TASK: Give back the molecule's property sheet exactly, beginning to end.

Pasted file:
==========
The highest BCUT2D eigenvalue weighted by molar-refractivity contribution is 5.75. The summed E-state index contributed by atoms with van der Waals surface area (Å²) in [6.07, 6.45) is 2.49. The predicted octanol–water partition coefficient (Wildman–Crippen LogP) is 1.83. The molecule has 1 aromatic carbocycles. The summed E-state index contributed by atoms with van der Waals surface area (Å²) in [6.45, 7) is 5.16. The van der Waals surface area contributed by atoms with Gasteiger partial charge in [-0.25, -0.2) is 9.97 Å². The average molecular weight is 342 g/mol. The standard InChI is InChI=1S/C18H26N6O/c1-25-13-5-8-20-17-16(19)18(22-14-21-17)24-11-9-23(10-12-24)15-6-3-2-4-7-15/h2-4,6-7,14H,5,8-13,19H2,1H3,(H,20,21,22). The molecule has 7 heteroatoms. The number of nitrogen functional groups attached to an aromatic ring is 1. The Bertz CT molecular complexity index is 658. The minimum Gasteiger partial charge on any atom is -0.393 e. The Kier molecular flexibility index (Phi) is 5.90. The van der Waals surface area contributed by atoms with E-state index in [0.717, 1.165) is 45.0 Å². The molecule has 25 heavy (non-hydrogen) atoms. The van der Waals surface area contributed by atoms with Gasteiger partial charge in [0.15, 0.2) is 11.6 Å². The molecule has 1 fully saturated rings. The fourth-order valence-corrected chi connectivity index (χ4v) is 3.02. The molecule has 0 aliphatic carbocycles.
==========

The highest BCUT2D eigenvalue weighted by molar-refractivity contribution is 5.75. The summed E-state index contributed by atoms with van der Waals surface area (Å²) in [6.07, 6.45) is 2.49. The predicted octanol–water partition coefficient (Wildman–Crippen LogP) is 1.83. The molecule has 1 aromatic carbocycles. The summed E-state index contributed by atoms with van der Waals surface area (Å²) in [6.45, 7) is 5.16. The van der Waals surface area contributed by atoms with Gasteiger partial charge in [-0.25, -0.2) is 9.97 Å². The average molecular weight is 342 g/mol. The standard InChI is InChI=1S/C18H26N6O/c1-25-13-5-8-20-17-16(19)18(22-14-21-17)24-11-9-23(10-12-24)15-6-3-2-4-7-15/h2-4,6-7,14H,5,8-13,19H2,1H3,(H,20,21,22). The molecule has 7 heteroatoms. The number of nitrogen functional groups attached to an aromatic ring is 1. The Bertz CT molecular complexity index is 658. The minimum Gasteiger partial charge on any atom is -0.393 e. The Kier molecular flexibility index (Phi) is 5.90. The van der Waals surface area contributed by atoms with E-state index in [0.717, 1.165) is 45.0 Å². The molecule has 25 heavy (non-hydrogen) atoms. The van der Waals surface area contributed by atoms with Gasteiger partial charge in [0.15, 0.2) is 11.6 Å². The molecule has 1 fully saturated rings. The fourth-order valence-corrected chi connectivity index (χ4v) is 3.02. The molecule has 0 aliphatic carbocycles.